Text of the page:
Sal Khan initially had a dim view of YouTube. He thought of it as a repository for lame videos, not a place to put up serious educational material. But he was stuck. In 2004, the former hedge fund manager had begun tutoring his cousin Nadia in mathematics using online tools but more and more people started following his lessons. So he turned to YouTube to host lessons and lectures, though not without some reservations.
“YouTube is for dogs on skateboards, not serious mathematics,” he said.
Millions of viewers later, Khan has become an online educational pioneer with his own free non-profit academy and backing from Google, Bill Gates and Ann Doerr, wife of venture capitalist John Doerr. The success of the Khan Academy prompted Khan to quit his lucrative hedge fund job in 2009 and devote himself to remaking the way people learn. Khan shared his story yesterday at the Wired Business Conference and described how simple tools like YouTube and online learning software can motivate hard to reach students, bring high level education to the masses and revolutionize the way teachers relate to their children.
The secret of the Khan Academy comes down to providing compelling and useful videos and pairing it with good software that forces students to master a subject before they move on. Dashboard software tools are also available to track the progress of a student and allow teachers and coaches to easily see who needs help and attention. It’s an interesting use of online tools and speaks to the power they have in changing the way people learn. It’s also nice to see the Web used in positive ways to benefit people, not just entertain them.
Khan’s package of resources has helped many teachers subvert the way they conduct lessons. For some teachers using the Khan Academy, students watch the lessons and lectures at home and complete the homework in class, where the teacher can provide instant feedback. Khan said it’s actually helped restore many teachers to the role they first envisioned for themselves, working closely with students.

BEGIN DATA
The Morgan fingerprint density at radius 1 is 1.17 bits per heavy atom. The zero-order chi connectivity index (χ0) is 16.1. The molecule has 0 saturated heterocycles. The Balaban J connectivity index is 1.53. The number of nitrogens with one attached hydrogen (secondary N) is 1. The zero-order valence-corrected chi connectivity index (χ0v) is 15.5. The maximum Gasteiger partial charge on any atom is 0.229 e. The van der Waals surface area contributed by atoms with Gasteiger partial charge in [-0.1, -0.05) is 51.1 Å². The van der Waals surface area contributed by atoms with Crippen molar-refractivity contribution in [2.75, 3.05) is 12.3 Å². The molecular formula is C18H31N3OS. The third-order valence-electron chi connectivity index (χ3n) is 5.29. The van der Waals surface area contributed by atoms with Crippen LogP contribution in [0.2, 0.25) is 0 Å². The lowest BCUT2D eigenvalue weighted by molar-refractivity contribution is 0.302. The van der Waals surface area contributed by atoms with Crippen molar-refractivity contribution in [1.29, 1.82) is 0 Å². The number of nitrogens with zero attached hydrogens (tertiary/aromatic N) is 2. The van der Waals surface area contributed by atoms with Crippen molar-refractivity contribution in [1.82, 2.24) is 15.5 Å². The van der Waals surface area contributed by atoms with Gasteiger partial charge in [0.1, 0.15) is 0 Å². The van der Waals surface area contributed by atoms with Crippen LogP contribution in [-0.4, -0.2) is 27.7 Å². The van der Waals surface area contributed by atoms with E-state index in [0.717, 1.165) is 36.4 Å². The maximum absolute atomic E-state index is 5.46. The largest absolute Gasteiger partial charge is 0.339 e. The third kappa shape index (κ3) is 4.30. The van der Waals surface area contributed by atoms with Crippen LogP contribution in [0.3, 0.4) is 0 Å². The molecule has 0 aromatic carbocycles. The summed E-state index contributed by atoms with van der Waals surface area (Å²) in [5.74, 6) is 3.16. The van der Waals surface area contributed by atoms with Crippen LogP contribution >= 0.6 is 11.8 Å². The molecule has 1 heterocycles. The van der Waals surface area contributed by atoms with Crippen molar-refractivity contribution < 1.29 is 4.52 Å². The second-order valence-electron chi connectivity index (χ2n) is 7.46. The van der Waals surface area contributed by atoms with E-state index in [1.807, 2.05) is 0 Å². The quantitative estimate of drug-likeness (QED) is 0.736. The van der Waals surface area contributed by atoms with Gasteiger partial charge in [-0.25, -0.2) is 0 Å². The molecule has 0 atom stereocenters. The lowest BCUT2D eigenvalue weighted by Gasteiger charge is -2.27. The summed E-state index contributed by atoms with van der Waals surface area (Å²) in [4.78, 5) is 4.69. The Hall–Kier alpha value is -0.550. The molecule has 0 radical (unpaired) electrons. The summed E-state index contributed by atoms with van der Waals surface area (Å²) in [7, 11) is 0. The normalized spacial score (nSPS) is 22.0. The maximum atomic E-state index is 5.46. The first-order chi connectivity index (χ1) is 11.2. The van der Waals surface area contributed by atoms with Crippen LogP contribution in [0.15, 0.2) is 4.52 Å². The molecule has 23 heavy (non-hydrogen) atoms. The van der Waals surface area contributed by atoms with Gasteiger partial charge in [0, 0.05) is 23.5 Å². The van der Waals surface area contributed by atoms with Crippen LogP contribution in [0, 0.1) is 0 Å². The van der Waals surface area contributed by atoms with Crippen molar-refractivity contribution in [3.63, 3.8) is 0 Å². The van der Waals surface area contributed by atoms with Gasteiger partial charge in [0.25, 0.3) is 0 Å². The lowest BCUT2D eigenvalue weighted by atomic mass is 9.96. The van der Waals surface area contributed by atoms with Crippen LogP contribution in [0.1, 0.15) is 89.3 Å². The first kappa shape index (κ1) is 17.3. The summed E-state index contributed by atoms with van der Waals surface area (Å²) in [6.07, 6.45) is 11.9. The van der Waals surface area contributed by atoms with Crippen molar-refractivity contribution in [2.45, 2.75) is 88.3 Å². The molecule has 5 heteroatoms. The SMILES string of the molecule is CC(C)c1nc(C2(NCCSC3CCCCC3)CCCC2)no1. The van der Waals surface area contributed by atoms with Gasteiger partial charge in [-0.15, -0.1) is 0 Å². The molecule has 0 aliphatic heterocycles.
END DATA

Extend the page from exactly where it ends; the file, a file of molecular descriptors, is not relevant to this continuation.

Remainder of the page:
“We’re taking a lot of the blocking and tackling off the teachers plate so they can do more one-on-one and one-on-two teaching,” Khan said.
Along the way, Khan got the attention of Bill Gates, who spoke about him at the Aspen Ideas Festival and later provided a two-year grant through the Gates Foundation. Google also awarded the Khan Academy with $2 million last year as part of its Project 10^100 search.
Khan said current education resources are often built with an eye toward selling to school districts. But the products often don’t connect with end users. He said the Khan Academy was built with students in mind, letting them learn at their own pace while filling them in on some of the thinking behind the lessons. Many students fall behind with traditional learning but are intimidated to speak up. This online approach has helped turn on a lot of students who are not classically motivated, Khan said, but have responded to the videos and feedback through the academy.
Khan said he’s looking over the next six to 12 months to build more community into the academy, allowing peers to help each other learn. The system will reward students with badges and reputation points for teaching their fellow students. It will be built with safeguards in mind for children but should extend Khan’s goal of using online tools to facilitate learning. Ultimately, he said the Khan Academy has the ability to democratize education, making it available to an audience around the world.
“We see the Khan Academy can become an institution on the Internet,” Khan said. “I hope in 50 years, as your kids expect clean drinking water… I hope people can take a world class education for granted in the same way.”